As our son was deaf from birth he was taught NGT while I originally learnt NMG. I have adapted to NGT though I can switch between the two, while Nina and Hilke use NGT almost exclusively. My son is a very creative child in painting, drawing, crafts, model making, I often just watch him at the big table as I work in the kitchen. While he sits and thinks before he starts a drawing or model I see him moving his hands. It is as though he is sketching out in space his thoughts. When i ask his sister what he is doing she confirms this, in fact she does the same herself when they are sitting together. It seems that despite her being able to hear growing up in a household with two deaf people she has developed her own linguistic thought habits thus crossing the gulf between the world of the hearing and deaf.

Deaf / Blind

In 2008 I spent a summer with very little sight, offically blind in fact, following a round of surgery. In this period I had to learn to palm-sign. Despite the description “deaf-blind” of deaf-blind people, most are not both totally deaf and totally blind It is a collective name for all variations in the combination of visual impairment / blindness and hearing impairment / deafness but whatever the exact nature I can assure you it is terrifying and painfully isolating. Communication is solely by hand and fingers.

  • Vierhanden-gebarentaal – Four Hands sign language

The “vierhanden-gebarentaal” or four-hands sign language uses the same gestures as the Sign Language. The difference is that during the gestures of the speaker loosely holds the hands of the deaf-blind person so that he can feel what the other gesturing. Most signs are thus quite clearly be felt with practice and many develop custom gestures especially where some sort of specialist terms are required.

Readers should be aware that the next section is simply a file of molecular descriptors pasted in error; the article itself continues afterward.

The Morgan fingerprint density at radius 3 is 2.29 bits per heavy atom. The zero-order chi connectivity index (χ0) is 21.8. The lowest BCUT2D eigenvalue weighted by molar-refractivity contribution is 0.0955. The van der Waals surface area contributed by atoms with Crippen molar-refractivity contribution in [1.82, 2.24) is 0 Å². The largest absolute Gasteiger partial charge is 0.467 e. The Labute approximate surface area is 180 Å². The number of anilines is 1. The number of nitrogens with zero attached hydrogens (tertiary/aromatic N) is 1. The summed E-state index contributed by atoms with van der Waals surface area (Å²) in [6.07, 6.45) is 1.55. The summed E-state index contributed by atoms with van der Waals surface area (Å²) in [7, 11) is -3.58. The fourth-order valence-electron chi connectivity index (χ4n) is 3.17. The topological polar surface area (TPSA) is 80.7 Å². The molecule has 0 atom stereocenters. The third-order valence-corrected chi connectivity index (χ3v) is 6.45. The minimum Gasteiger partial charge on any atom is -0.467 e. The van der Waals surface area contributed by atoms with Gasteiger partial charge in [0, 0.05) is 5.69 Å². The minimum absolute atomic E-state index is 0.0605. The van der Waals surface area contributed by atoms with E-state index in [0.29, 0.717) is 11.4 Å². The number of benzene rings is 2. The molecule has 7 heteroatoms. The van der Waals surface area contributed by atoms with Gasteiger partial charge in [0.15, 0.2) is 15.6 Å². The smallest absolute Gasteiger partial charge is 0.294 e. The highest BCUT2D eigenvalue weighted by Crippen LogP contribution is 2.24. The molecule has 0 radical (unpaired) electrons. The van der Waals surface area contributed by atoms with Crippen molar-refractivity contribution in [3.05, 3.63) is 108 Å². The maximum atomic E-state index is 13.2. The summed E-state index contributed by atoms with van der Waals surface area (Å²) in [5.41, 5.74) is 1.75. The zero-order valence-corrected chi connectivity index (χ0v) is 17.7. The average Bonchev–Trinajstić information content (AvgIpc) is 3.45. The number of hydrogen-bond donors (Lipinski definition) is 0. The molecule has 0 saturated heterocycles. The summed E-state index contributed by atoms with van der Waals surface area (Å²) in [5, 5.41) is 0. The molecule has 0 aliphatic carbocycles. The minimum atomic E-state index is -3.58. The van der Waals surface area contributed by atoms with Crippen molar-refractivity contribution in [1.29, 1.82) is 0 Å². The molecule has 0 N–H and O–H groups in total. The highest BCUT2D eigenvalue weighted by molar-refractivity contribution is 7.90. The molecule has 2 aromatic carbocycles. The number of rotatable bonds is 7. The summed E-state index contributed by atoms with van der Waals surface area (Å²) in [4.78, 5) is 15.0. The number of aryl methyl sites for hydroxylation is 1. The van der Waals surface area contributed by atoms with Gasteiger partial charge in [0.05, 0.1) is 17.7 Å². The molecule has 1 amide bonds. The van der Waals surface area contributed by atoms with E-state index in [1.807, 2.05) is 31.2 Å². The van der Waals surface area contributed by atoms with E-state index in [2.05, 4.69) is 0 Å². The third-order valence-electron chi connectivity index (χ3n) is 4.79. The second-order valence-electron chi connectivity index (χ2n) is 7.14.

• Vingerspellen-in-de-hand – Finger Games-in-hand

The “vingerspellen-in-de-hand” or the finger games-in-hand is directly derived from the normal hand alphabet. For someone who knows Dutch manual alphabet, the finger can also be played-in-hand. It prints the letter in the palm of the deaf-blind. The rule is that spelling is done right with the right hand of the deaf-blind. An experienced person can feel the characters faster than the seeing eye can follow, though I never developed my skills to this speed.

  • Lorm-schrift – Lorm-script

“Lorm-schrift” or Lorm-script consists Lorm, forming stripes and dots in the left palm of the deafblind. The reading is very difficult for the deaf and blind, but I am told that a skilled person cab get remarkable speeds with it.

Any time I am feeling sorry for myself, when I find myself struggling with my eye sight I come and watch this video to remind me that my problems are as nothing compared to this little fellow.

The Deaf: Driving Cognitive Development Theories

The hearing can have only a general idea what this is like. Even I, deaf (acquired) as I am can only just grasp it and I have a son who thinks in sign ! The gulf between spoken and visual language is far greater than that between, say, Dutch and English. Recent PET Scan studies of the deaf and hearing brains have shown that there is a structural difference in brain structures. What  is even more interesting is that PET Scans of people with acquired deafness who have learn’t sign show structural changes taking place as their signing skills develop and this has provided the big clue to the theory that how we think can actually rearrange the physical structure of the brain itself. This has opened up a whole new area of study into the brain and it’s physiological reaction to external stimulus.

Author: Judith